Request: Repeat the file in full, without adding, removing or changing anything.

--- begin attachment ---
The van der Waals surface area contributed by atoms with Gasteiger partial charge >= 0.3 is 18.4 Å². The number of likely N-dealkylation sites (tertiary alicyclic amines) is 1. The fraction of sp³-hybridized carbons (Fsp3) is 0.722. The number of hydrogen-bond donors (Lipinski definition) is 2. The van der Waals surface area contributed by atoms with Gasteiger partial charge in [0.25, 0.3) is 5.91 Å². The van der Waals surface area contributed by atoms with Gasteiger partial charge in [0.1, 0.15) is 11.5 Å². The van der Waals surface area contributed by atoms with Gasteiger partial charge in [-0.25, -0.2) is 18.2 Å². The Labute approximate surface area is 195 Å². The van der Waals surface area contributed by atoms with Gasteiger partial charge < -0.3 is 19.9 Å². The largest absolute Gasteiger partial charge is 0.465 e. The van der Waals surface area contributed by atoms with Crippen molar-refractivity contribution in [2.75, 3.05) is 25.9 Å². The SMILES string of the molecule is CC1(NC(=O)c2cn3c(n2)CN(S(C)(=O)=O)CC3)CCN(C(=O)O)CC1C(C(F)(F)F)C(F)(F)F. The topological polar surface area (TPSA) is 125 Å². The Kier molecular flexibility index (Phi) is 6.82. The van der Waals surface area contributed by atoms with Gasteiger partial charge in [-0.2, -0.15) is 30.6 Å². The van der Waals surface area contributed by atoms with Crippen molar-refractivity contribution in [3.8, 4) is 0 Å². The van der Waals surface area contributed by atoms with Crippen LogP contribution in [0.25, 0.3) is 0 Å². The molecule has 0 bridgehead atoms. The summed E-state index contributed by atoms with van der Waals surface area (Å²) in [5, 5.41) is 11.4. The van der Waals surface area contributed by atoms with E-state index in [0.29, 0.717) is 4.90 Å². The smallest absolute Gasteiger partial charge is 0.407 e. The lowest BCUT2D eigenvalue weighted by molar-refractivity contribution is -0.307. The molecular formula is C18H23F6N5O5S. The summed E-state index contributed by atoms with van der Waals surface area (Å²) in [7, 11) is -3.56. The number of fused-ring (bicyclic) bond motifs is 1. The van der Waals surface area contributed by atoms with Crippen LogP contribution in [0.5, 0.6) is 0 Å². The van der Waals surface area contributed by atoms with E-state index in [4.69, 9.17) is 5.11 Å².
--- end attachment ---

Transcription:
The van der Waals surface area contributed by atoms with Gasteiger partial charge >= 0.3 is 18.4 Å². The number of likely N-dealkylation sites (tertiary alicyclic amines) is 1. The fraction of sp³-hybridized carbons (Fsp3) is 0.722. The number of hydrogen-bond donors (Lipinski definition) is 2. The van der Waals surface area contributed by atoms with Gasteiger partial charge in [0.25, 0.3) is 5.91 Å². The van der Waals surface area contributed by atoms with Gasteiger partial charge in [0.1, 0.15) is 11.5 Å². The van der Waals surface area contributed by atoms with Gasteiger partial charge in [-0.25, -0.2) is 18.2 Å². The Labute approximate surface area is 195 Å². The van der Waals surface area contributed by atoms with Gasteiger partial charge < -0.3 is 19.9 Å². The largest absolute Gasteiger partial charge is 0.465 e. The van der Waals surface area contributed by atoms with Crippen molar-refractivity contribution in [2.75, 3.05) is 25.9 Å². The SMILES string of the molecule is CC1(NC(=O)c2cn3c(n2)CN(S(C)(=O)=O)CC3)CCN(C(=O)O)CC1C(C(F)(F)F)C(F)(F)F. The topological polar surface area (TPSA) is 125 Å². The Kier molecular flexibility index (Phi) is 6.82. The van der Waals surface area contributed by atoms with Gasteiger partial charge in [-0.2, -0.15) is 30.6 Å². The van der Waals surface area contributed by atoms with Crippen molar-refractivity contribution in [3.8, 4) is 0 Å². The van der Waals surface area contributed by atoms with Crippen LogP contribution in [0.25, 0.3) is 0 Å². The molecule has 0 bridgehead atoms. The summed E-state index contributed by atoms with van der Waals surface area (Å²) in [5, 5.41) is 11.4. The van der Waals surface area contributed by atoms with E-state index in [0.29, 0.717) is 4.90 Å². The smallest absolute Gasteiger partial charge is 0.407 e. The lowest BCUT2D eigenvalue weighted by molar-refractivity contribution is -0.307. The molecular formula is C18H23F6N5O5S. The summed E-state index contributed by atoms with van der Waals surface area (Å²) in [7, 11) is -3.56. The number of fused-ring (bicyclic) bond motifs is 1. The van der Waals surface area contributed by atoms with Crippen LogP contribution in [0.5, 0.6) is 0 Å². The van der Waals surface area contributed by atoms with E-state index in [4.69, 9.17) is 5.11 Å².